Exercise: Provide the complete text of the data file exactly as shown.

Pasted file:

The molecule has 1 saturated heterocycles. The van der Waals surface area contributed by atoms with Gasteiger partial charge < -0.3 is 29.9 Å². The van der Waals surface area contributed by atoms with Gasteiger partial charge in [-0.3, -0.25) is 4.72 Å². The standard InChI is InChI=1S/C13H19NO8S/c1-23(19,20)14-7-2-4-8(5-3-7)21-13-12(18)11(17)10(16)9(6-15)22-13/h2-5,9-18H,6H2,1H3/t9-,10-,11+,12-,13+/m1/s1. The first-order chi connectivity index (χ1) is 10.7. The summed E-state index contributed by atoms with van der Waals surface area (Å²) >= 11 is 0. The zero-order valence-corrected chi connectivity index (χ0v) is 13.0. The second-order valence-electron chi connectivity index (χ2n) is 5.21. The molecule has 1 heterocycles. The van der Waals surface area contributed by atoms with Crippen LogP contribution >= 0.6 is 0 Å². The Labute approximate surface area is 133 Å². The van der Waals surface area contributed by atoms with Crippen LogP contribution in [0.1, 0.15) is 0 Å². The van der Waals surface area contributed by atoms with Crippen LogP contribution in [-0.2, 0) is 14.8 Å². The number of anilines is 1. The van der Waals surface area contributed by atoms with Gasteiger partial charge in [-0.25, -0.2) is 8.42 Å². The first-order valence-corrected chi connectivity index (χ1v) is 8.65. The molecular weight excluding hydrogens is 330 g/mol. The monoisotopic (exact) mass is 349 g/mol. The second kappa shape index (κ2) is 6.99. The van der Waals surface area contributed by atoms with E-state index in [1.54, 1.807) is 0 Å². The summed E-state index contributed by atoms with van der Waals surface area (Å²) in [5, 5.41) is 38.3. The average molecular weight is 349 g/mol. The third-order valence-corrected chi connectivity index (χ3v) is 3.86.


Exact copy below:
The molecule has 1 saturated heterocycles. The van der Waals surface area contributed by atoms with Gasteiger partial charge < -0.3 is 29.9 Å². The van der Waals surface area contributed by atoms with Gasteiger partial charge in [-0.3, -0.25) is 4.72 Å². The standard InChI is InChI=1S/C13H19NO8S/c1-23(19,20)14-7-2-4-8(5-3-7)21-13-12(18)11(17)10(16)9(6-15)22-13/h2-5,9-18H,6H2,1H3/t9-,10-,11+,12-,13+/m1/s1. The first-order chi connectivity index (χ1) is 10.7. The summed E-state index contributed by atoms with van der Waals surface area (Å²) >= 11 is 0. The zero-order valence-corrected chi connectivity index (χ0v) is 13.0. The second-order valence-electron chi connectivity index (χ2n) is 5.21. The molecule has 1 heterocycles. The van der Waals surface area contributed by atoms with Crippen LogP contribution >= 0.6 is 0 Å². The Labute approximate surface area is 133 Å². The van der Waals surface area contributed by atoms with Crippen LogP contribution in [0.1, 0.15) is 0 Å². The van der Waals surface area contributed by atoms with Crippen LogP contribution in [-0.2, 0) is 14.8 Å². The number of anilines is 1. The van der Waals surface area contributed by atoms with Gasteiger partial charge in [-0.25, -0.2) is 8.42 Å². The first-order valence-corrected chi connectivity index (χ1v) is 8.65. The molecular weight excluding hydrogens is 330 g/mol. The monoisotopic (exact) mass is 349 g/mol. The second kappa shape index (κ2) is 6.99. The van der Waals surface area contributed by atoms with E-state index in [1.54, 1.807) is 0 Å². The summed E-state index contributed by atoms with van der Waals surface area (Å²) in [5, 5.41) is 38.3. The average molecular weight is 349 g/mol. The third-order valence-corrected chi connectivity index (χ3v) is 3.86.